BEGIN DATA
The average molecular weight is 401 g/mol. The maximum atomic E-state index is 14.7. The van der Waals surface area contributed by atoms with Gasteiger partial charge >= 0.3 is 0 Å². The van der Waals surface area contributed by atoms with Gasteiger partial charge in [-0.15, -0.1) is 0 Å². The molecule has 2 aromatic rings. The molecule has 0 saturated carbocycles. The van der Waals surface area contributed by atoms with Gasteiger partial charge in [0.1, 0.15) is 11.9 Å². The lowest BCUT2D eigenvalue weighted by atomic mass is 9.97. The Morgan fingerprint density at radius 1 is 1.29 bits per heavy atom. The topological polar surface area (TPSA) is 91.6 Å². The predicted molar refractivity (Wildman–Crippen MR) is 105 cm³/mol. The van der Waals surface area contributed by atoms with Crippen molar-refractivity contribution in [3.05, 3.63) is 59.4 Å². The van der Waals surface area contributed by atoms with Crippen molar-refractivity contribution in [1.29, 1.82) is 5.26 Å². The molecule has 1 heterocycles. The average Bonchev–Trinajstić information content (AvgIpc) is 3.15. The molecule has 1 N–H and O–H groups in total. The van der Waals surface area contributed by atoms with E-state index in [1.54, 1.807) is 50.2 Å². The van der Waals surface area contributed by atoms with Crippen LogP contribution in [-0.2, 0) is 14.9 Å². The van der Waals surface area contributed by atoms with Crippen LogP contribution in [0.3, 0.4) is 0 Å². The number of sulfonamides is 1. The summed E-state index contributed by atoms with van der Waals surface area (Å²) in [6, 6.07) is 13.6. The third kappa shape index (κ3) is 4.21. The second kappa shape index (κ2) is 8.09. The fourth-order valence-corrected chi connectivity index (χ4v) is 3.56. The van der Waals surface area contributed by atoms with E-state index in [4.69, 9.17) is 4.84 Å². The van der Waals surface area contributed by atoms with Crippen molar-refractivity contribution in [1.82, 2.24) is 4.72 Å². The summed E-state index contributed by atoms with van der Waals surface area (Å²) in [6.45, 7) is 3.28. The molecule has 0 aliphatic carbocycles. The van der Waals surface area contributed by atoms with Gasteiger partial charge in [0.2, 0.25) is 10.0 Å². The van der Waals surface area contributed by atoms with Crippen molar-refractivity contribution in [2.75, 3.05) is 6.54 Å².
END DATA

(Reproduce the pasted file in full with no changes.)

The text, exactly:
The average molecular weight is 401 g/mol. The maximum atomic E-state index is 14.7. The van der Waals surface area contributed by atoms with Gasteiger partial charge >= 0.3 is 0 Å². The van der Waals surface area contributed by atoms with Gasteiger partial charge in [-0.15, -0.1) is 0 Å². The molecule has 2 aromatic rings. The molecule has 0 saturated carbocycles. The van der Waals surface area contributed by atoms with Gasteiger partial charge in [0.1, 0.15) is 11.9 Å². The lowest BCUT2D eigenvalue weighted by atomic mass is 9.97. The Morgan fingerprint density at radius 1 is 1.29 bits per heavy atom. The topological polar surface area (TPSA) is 91.6 Å². The predicted molar refractivity (Wildman–Crippen MR) is 105 cm³/mol. The van der Waals surface area contributed by atoms with Crippen molar-refractivity contribution in [3.05, 3.63) is 59.4 Å². The van der Waals surface area contributed by atoms with Crippen molar-refractivity contribution in [1.29, 1.82) is 5.26 Å². The molecule has 1 heterocycles. The average Bonchev–Trinajstić information content (AvgIpc) is 3.15. The molecule has 1 N–H and O–H groups in total. The van der Waals surface area contributed by atoms with E-state index in [1.54, 1.807) is 50.2 Å². The van der Waals surface area contributed by atoms with Crippen LogP contribution in [-0.2, 0) is 14.9 Å². The van der Waals surface area contributed by atoms with Crippen LogP contribution in [0.3, 0.4) is 0 Å². The number of sulfonamides is 1. The summed E-state index contributed by atoms with van der Waals surface area (Å²) in [6, 6.07) is 13.6. The third kappa shape index (κ3) is 4.21. The second kappa shape index (κ2) is 8.09. The fourth-order valence-corrected chi connectivity index (χ4v) is 3.56. The van der Waals surface area contributed by atoms with E-state index in [4.69, 9.17) is 4.84 Å². The van der Waals surface area contributed by atoms with Crippen molar-refractivity contribution in [1.82, 2.24) is 4.72 Å². The summed E-state index contributed by atoms with van der Waals surface area (Å²) in [6.45, 7) is 3.28. The molecule has 0 aliphatic carbocycles. The van der Waals surface area contributed by atoms with Gasteiger partial charge in [0.2, 0.25) is 10.0 Å². The van der Waals surface area contributed by atoms with Crippen molar-refractivity contribution in [2.75, 3.05) is 6.54 Å².